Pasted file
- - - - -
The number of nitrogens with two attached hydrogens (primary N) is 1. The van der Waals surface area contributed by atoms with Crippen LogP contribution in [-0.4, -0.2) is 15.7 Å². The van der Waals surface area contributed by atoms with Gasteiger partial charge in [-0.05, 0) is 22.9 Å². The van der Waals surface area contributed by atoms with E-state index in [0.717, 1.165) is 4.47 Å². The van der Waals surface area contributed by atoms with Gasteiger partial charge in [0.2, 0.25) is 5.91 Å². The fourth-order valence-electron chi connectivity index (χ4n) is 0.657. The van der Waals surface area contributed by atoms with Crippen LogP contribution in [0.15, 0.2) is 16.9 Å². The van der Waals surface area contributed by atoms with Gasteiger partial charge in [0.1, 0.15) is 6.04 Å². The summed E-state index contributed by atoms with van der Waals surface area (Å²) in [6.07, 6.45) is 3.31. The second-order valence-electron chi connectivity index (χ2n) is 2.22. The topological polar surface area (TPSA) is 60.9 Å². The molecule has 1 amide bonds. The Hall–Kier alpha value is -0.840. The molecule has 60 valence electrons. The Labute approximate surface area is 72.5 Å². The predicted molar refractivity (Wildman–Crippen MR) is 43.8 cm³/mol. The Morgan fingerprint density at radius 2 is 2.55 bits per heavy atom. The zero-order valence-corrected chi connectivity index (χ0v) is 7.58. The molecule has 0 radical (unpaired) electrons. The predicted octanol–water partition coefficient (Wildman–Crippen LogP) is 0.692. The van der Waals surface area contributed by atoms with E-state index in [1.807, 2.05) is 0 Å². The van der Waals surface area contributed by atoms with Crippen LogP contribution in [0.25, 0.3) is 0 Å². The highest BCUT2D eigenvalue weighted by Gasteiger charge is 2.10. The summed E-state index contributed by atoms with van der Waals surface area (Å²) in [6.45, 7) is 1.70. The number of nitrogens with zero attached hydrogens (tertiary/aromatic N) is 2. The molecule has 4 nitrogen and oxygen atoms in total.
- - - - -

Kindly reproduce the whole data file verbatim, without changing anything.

The number of nitrogens with two attached hydrogens (primary N) is 1. The van der Waals surface area contributed by atoms with Crippen LogP contribution in [-0.4, -0.2) is 15.7 Å². The van der Waals surface area contributed by atoms with Gasteiger partial charge in [-0.05, 0) is 22.9 Å². The van der Waals surface area contributed by atoms with E-state index in [0.717, 1.165) is 4.47 Å². The van der Waals surface area contributed by atoms with Gasteiger partial charge in [0.2, 0.25) is 5.91 Å². The fourth-order valence-electron chi connectivity index (χ4n) is 0.657. The van der Waals surface area contributed by atoms with Crippen LogP contribution in [0.15, 0.2) is 16.9 Å². The van der Waals surface area contributed by atoms with Gasteiger partial charge in [0.1, 0.15) is 6.04 Å². The summed E-state index contributed by atoms with van der Waals surface area (Å²) in [6.07, 6.45) is 3.31. The second-order valence-electron chi connectivity index (χ2n) is 2.22. The topological polar surface area (TPSA) is 60.9 Å². The molecule has 1 amide bonds. The Hall–Kier alpha value is -0.840. The molecule has 60 valence electrons. The Labute approximate surface area is 72.5 Å². The predicted molar refractivity (Wildman–Crippen MR) is 43.8 cm³/mol. The Morgan fingerprint density at radius 2 is 2.55 bits per heavy atom. The zero-order valence-corrected chi connectivity index (χ0v) is 7.58. The molecule has 0 radical (unpaired) electrons. The predicted octanol–water partition coefficient (Wildman–Crippen LogP) is 0.692. The van der Waals surface area contributed by atoms with E-state index in [1.807, 2.05) is 0 Å². The van der Waals surface area contributed by atoms with Crippen LogP contribution in [0.25, 0.3) is 0 Å². The highest BCUT2D eigenvalue weighted by Gasteiger charge is 2.10. The summed E-state index contributed by atoms with van der Waals surface area (Å²) in [6.45, 7) is 1.70. The number of nitrogens with zero attached hydrogens (tertiary/aromatic N) is 2. The molecule has 4 nitrogen and oxygen atoms in total.